Sunday, 30 October 2011

A phenomenal morning on the hills - WOODPIGEON migration in full swing


When Carmel and I walked home last night after a night out, the seeping sound of REDWINGS flying overhead clearly indicated that migration was in full swing. As such, I was out early on the Hills in anticipation..........

There was a bank of very clear weather to the north of the Chiltern Hills but south of there, it was thick cloud with a fairly strong SW wind. It had been very calm but cloudy overnight - following on from a gloriously fine day - ideal conditions for grounding migrants.


I positioned myself on the lower knoll shortly after 0745 hours and remained on the escarpment until 1045 hours. Passage was occurring from the outset. WOODPIGEONS were the order of the day and they were absolutely pouring through. Initially, flocks were coming in low over Gallows Hill but after a while, the main migration concentrated further to the east, with the passage continuing into the Gade Valley. A grand total of 2,747 birds was counted, with the biggest single flock of 490 birds (18 + 174 + 3 + 115 + 41 + 8 + 19 + 41 + 95 + 159 + 130 + 255 + 8 + 28 + 75 + 7 + 67 + 490 + 35 + 302 + 117 + 33 + 215 + 168 + 144). The passage continued throughout. A total of 42 STOCK DOVES was identified amongst the flocks.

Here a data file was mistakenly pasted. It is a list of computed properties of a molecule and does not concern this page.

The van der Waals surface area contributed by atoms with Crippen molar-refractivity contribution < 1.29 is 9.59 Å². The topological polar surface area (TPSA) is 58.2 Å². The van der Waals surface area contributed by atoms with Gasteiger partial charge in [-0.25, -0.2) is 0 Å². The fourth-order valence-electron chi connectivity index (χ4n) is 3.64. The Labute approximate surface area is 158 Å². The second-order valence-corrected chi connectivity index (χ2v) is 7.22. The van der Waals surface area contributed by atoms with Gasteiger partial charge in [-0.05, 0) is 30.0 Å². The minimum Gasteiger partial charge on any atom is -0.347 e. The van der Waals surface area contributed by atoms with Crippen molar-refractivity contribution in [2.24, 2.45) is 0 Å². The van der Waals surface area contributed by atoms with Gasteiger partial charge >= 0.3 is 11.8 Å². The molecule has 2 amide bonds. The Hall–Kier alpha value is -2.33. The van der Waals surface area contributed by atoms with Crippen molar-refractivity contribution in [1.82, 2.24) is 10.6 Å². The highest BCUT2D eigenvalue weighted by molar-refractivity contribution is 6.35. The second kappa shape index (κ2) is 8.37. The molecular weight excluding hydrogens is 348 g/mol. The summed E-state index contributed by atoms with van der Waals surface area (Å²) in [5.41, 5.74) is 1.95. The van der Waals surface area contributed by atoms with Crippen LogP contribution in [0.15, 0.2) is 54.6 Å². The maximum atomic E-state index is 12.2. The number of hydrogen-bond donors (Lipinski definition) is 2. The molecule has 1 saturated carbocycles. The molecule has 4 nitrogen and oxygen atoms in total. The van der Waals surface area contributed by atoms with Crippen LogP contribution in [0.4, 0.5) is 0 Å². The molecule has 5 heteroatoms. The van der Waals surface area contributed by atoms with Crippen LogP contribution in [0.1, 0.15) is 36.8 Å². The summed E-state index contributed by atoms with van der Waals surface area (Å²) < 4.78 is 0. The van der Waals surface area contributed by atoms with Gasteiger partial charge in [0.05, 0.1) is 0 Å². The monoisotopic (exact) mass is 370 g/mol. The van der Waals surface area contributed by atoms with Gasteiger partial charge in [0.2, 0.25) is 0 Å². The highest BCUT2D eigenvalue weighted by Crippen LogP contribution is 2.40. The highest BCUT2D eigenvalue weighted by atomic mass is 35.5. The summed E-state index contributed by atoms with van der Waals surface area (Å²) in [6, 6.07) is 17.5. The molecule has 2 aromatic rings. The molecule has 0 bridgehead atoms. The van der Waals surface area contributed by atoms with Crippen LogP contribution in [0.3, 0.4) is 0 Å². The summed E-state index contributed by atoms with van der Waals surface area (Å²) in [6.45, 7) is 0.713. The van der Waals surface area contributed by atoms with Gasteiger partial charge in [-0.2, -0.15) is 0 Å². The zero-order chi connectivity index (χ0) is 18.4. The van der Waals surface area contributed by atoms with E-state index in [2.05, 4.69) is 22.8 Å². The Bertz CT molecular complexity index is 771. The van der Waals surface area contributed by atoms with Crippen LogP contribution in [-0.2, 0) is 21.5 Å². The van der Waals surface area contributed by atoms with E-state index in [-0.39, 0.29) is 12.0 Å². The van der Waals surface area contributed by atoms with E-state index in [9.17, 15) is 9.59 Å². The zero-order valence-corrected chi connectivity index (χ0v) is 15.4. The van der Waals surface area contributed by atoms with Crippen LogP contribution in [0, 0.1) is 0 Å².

Two SHORT-EARED OWLS passed over high to the west at 0815, both being mobbed by Jackdaws for a while, whilst two different WOODLARKS flew south calling - low to the contour. At 0937 hours, an immature/female MERLIN appeared over Gallows Hill and followed the line of the hills, departing west from the higher knoll just SE of the Beacon trig point.

At 0935 hours, a massive flock of 440 FIELDFARES made landfall in the Beeches from the east; they paused very briefly before continuing on, disappearing to the west over Top Scrub and Steps Hill - a further 23 (in two flocks of 5 and 18) were later seen

REDWINGS were far scarcer with just 13 noted, with just 1 dark-billed Continental Blackbird and three separate first-year RING OUZELS - all continuing westward (the latter located by their characteristic chacking call-note).

Weirdly, 2 Cormorants (an adult and juvenile) flew south over the trig, whilst the remaining species identified included -:

Great Spotted Woodpecker (1)
Jay (1)
Skylark (57)
Dunnock, presumably continental (arrived from the east)
Chaffinch (strong southerly passage - 159 birds in total)
Bullfinch (6)
REDPOLL species, indeterminate (7)
Yellowhammer (24 west)
CORN BUNTING (3) - presumably local birds
Common Starling (224 in total, the largest flock being of 45 birds - all migrating directly west)

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